The motel I stayed at last night didn’t offer a free breakfast, which ment my first job was finding some food. Greensburg, in the aftermath of the tornado, only has one resturant – the Mexican I ate at last night. So I had to push on, I ended up stopping in Mullinville – while it was good to have a cooked breakfast for the first time in weeks, it also slowed me down. Breakfast took about 45 minutes, and I ended up talking to M.T. Liggett (he just told me to call him M.T.) a retired airforce engeneer. He had been all around the world, including England – so knew where I was from! He is now an artist, making metal sculptures which he displays on the side of the road.
I finally got going again, and the wind had picked up. For most of this morning it was a crosswind, coming from the south but shifted at about 11.00 to a full on headwind. To start with it wasn’t too bad but by the time I reached Dodge City it was really strong. It took ages to get into Dodge City due to some major road works. The city is famous for being ‘the cowboy capital of the world’, at one time no town could match Dodge City’s reputation as a true frontier settlement of the Old West. Dodge City had more famous (and infamous) gunfighters working at one time or another than any other town in the West, many of whom participated in the ‘Dodge City War’ of 1883. It is also the windiest city in America with an average wind speed of 13.9mph.
What they don’t tell you about Dodge City is that the whole place stinks due to all the cattle that are kept there and the meat processing plants. It was a releif to get out of the city, but by the time I did the wind had become even stronger – I crawled into Cimaron where I stopped for lunch. Cimaron was a tiny place, and it was a relief to find a resturant there – by the time I stopped I was exhausted and baked, with the temperature hitting 35 degrees. I don’t think an ice cold drink has ever been more welcome. Although I had done most of the days cycling I still had 36 miles to go, and was told by the waitress that the wind was now blowing at 35mph! So I reluctantly left and pushed on.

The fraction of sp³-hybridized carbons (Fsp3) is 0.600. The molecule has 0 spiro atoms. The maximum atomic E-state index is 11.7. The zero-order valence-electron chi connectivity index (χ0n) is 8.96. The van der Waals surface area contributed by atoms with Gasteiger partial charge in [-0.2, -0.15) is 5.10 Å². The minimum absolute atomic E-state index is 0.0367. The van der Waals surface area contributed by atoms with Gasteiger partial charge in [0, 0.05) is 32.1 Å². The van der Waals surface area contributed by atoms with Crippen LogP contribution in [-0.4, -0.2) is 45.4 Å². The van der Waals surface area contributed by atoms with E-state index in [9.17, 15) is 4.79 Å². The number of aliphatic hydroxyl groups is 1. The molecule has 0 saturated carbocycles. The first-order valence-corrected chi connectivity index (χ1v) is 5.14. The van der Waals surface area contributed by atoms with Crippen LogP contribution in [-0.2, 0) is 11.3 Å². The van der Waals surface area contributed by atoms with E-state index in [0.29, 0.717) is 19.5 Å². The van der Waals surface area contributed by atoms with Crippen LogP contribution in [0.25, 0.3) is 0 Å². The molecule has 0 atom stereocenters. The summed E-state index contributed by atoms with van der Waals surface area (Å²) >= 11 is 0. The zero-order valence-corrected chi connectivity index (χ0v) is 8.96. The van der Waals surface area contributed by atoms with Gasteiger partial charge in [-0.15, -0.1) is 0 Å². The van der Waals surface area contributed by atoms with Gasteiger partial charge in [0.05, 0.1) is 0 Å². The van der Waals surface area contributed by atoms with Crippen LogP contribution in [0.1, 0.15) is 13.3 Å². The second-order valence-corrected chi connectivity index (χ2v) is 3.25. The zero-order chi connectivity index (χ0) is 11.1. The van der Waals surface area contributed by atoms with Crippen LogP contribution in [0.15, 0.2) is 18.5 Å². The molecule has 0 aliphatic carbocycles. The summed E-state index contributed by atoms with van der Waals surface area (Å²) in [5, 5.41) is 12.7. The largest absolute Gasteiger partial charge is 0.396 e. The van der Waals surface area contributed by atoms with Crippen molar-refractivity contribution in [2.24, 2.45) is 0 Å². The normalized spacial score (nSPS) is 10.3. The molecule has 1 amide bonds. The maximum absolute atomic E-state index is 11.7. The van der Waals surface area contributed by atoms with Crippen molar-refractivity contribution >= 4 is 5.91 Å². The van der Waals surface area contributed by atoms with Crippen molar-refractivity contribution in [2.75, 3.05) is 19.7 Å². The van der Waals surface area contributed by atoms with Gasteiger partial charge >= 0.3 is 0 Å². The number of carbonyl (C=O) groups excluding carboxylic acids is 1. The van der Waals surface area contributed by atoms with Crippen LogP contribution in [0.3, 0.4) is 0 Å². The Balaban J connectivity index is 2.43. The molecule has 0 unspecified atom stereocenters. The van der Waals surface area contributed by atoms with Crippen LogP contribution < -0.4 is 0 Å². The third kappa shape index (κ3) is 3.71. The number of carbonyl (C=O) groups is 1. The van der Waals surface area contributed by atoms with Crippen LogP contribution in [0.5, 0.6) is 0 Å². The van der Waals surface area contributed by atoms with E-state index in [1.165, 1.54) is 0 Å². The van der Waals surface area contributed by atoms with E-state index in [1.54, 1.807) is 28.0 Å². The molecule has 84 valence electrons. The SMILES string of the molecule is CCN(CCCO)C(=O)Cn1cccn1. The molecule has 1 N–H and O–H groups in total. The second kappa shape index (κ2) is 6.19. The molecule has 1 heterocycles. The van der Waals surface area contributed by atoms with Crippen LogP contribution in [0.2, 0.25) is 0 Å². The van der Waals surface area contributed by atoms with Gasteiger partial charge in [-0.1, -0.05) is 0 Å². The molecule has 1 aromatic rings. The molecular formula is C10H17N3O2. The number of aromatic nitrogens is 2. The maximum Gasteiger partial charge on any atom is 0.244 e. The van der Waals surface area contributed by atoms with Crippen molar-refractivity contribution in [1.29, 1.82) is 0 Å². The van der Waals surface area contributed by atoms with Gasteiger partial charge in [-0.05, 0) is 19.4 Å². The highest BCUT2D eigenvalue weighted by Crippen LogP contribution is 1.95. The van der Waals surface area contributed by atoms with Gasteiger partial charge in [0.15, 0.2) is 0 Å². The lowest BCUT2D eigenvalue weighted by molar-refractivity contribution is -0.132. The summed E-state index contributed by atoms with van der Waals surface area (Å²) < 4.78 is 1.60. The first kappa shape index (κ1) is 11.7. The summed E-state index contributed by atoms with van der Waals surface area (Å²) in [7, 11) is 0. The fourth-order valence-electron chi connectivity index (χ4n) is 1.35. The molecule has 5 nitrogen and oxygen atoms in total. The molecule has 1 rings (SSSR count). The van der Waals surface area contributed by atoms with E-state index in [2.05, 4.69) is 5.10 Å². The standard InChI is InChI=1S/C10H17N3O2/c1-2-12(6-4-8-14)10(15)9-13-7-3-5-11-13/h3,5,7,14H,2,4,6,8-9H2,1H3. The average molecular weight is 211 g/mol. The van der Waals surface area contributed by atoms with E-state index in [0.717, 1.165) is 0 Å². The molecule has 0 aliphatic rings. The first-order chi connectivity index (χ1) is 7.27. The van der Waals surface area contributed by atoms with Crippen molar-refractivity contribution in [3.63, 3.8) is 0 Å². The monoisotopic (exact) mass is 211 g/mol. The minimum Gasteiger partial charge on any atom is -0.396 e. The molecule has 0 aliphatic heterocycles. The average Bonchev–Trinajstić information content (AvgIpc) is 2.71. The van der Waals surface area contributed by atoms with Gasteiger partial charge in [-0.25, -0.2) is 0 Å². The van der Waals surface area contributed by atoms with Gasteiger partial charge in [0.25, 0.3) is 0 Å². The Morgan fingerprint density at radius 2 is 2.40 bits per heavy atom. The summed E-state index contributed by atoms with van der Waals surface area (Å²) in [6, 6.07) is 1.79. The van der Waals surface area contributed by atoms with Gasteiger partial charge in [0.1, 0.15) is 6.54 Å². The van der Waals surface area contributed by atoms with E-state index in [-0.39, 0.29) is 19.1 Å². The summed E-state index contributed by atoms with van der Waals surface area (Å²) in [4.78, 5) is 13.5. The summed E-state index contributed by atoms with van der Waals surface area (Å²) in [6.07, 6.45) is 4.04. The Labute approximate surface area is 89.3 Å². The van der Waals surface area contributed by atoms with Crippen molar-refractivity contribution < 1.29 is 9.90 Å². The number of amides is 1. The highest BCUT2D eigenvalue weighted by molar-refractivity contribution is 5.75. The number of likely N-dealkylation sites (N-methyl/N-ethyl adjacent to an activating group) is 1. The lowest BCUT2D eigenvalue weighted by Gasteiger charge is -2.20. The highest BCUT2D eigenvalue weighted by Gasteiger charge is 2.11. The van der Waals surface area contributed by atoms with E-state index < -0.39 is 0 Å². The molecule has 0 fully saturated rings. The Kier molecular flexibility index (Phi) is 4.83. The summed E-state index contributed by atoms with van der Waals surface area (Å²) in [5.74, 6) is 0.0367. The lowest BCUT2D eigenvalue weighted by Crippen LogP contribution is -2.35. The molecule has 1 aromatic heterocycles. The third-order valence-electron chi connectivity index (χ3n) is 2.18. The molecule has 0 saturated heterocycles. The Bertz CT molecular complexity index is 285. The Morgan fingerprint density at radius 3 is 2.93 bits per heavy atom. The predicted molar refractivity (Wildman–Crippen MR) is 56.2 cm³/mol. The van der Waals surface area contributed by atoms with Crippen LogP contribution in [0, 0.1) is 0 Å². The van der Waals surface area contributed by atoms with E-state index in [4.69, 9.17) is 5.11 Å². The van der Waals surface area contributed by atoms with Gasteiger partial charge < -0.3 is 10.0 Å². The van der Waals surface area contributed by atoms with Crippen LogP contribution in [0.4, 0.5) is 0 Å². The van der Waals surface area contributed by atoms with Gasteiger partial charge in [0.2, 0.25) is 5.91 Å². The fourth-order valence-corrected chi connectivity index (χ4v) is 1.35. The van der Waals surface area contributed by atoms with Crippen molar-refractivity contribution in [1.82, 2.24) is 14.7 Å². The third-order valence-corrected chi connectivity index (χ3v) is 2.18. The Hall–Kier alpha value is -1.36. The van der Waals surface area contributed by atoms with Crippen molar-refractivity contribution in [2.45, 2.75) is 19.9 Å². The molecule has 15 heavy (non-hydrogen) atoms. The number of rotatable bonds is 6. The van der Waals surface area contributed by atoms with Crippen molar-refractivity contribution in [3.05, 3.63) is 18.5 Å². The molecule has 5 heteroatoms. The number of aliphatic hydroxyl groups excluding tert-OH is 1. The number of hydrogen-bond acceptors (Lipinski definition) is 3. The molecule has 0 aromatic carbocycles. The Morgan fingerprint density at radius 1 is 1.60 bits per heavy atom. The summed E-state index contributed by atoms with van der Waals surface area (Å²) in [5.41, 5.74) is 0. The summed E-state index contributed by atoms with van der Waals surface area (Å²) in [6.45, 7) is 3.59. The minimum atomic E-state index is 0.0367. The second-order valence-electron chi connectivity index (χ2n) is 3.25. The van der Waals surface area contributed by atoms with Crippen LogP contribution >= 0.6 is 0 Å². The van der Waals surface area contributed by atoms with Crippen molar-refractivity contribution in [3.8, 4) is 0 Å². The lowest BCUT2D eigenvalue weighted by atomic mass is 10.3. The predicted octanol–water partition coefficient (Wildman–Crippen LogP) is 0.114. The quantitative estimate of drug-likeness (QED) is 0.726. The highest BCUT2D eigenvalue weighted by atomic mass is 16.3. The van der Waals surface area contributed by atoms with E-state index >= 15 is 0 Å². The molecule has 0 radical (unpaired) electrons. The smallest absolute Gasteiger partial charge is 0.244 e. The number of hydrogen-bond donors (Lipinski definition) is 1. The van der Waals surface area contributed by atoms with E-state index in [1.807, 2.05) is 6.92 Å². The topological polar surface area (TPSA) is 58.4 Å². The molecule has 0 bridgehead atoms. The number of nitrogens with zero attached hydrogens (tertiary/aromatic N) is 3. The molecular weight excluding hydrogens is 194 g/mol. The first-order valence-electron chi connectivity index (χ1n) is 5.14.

The area of Kansas I am going through now is far more arid than the eastern half, and the last strech today was almost devoid of anythig other than the road, the wind, and the horizon. It was really tough going – I was working really hard just to get an average speed of above 10mph. The wind couple with the heat made it feel like cycling through treacle inside a blast furnace. The wind also has the unpleasent side effects of whipping sand and grit up into your face and of making your mouth so dry that you feel thirsty all the time. All in all it was a really long, hard, hot day and by the time I crawled into Garden City 100 miles from where I started I was exhausted and a shower had never felt so good.
If the wind is as bad tomorrow as it was today I might have to rethink my plan and have some shorter days. I think that today was easily the most difficult day so far – somehow the wind is far more soul destroying than cycling up hills. At least with hills you know there’s a top that you can reach, but with the wind there is no getting past it – you have no choice but to forge on through.